(Poly)phenols have anti-diabetic properties that are mediated through the regulation of the main biomarkers associated with type 2 diabetes mellitus (T2DM) (fasting plasma glucose (FPG), glycated hemoglobin (HbA1c), insulin resistance (IR)), as well as the modulation of other metabolic, inflammatory and oxidative stress pathways. A wide range of human and pre-clinical studies supports these effects for different plant products containing mixed (poly)phenols (e.g., berries, cocoa, tea) and for some single compounds (e.g., resveratrol). We went through some of the latest human intervention trials and pre-clinical studies looking at (poly)phenols against T2DM to update the current evidence and to examine the progress in this field to achieve consistent proof of the anti-diabetic benefits of these compounds. Overall, the reported effects remain small and highly variable, and the accumulated data are still limited and contradictory, as shown by recent meta-analyses. We found newly published studies with better experimental strategies, but there were also examples of studies that still need to be improved. Herein, we highlight some of the main aspects that still need to be considered in future studies and reinforce the messages that need to be taken on board to achieve consistent evidence of the anti-diabetic effects of (poly)phenols.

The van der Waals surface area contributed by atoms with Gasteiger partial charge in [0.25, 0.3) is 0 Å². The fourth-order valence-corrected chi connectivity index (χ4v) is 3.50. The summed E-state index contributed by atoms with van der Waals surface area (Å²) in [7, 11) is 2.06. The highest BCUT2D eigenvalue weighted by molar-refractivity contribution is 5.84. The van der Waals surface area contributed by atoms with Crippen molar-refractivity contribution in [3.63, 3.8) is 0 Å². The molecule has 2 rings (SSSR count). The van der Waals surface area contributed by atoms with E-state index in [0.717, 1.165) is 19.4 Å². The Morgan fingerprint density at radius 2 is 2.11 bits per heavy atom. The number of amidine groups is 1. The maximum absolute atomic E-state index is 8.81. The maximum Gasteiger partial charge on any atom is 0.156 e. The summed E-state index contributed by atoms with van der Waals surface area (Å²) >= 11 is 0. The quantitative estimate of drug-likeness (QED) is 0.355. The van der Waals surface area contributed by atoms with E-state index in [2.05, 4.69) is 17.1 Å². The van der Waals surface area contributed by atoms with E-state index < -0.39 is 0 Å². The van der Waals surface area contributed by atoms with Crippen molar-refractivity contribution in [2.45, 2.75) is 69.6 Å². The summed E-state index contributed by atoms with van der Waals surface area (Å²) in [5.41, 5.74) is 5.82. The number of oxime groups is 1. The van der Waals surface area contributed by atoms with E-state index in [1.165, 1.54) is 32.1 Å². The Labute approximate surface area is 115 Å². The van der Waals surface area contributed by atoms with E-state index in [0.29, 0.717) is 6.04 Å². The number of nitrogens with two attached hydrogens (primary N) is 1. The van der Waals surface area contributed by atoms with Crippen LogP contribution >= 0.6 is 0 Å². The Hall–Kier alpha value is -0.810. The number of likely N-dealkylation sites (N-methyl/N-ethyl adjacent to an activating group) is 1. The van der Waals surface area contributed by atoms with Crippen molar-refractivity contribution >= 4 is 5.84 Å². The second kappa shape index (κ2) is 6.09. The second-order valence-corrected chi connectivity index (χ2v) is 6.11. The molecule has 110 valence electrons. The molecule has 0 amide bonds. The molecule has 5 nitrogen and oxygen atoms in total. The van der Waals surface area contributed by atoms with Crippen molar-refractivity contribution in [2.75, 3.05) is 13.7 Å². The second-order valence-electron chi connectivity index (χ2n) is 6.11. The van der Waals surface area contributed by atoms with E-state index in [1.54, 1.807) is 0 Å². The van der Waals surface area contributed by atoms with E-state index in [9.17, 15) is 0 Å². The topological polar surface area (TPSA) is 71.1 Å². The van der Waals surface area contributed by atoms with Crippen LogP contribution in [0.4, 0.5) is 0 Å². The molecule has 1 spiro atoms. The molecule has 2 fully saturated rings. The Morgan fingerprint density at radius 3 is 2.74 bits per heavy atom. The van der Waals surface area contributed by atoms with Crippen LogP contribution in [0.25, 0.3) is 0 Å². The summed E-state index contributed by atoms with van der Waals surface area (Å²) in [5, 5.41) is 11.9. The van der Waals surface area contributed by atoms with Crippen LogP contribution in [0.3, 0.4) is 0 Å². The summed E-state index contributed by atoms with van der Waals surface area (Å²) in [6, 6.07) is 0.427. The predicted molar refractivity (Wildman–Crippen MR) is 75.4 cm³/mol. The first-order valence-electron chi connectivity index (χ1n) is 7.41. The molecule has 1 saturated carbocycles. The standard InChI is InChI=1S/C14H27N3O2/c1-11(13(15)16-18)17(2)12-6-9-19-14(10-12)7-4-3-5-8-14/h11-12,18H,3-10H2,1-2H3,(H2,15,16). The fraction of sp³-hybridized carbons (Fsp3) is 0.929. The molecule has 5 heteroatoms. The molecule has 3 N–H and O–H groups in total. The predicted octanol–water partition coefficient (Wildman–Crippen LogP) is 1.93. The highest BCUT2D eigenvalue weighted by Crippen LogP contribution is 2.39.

AuthorsMarí Regina Menezes Paulo Matafome Marisa Freitas a-Teresa Garcí a-Conesa
Published Date30 august 2022
- Inhibition of ALDH2 by quercetin glucuronide suggests a new hypothesis to explain red wine headaches
- Role of dietary polyphenols in non-communicable chronic disease prevention, and interactions in food systems: An overview
- Polyphenol-Rich Beverages and Mental Health Outcomes
- Effect of Resveratrol Content in Red Wine on Circulating Sex Hormone-Binding Globulin: Lessons from a Pilot Clinical Trial
- Plant-Derived (Poly)phenols and Their Metabolic Outcomes: The Pursuit of a Role for the Gut Microbiota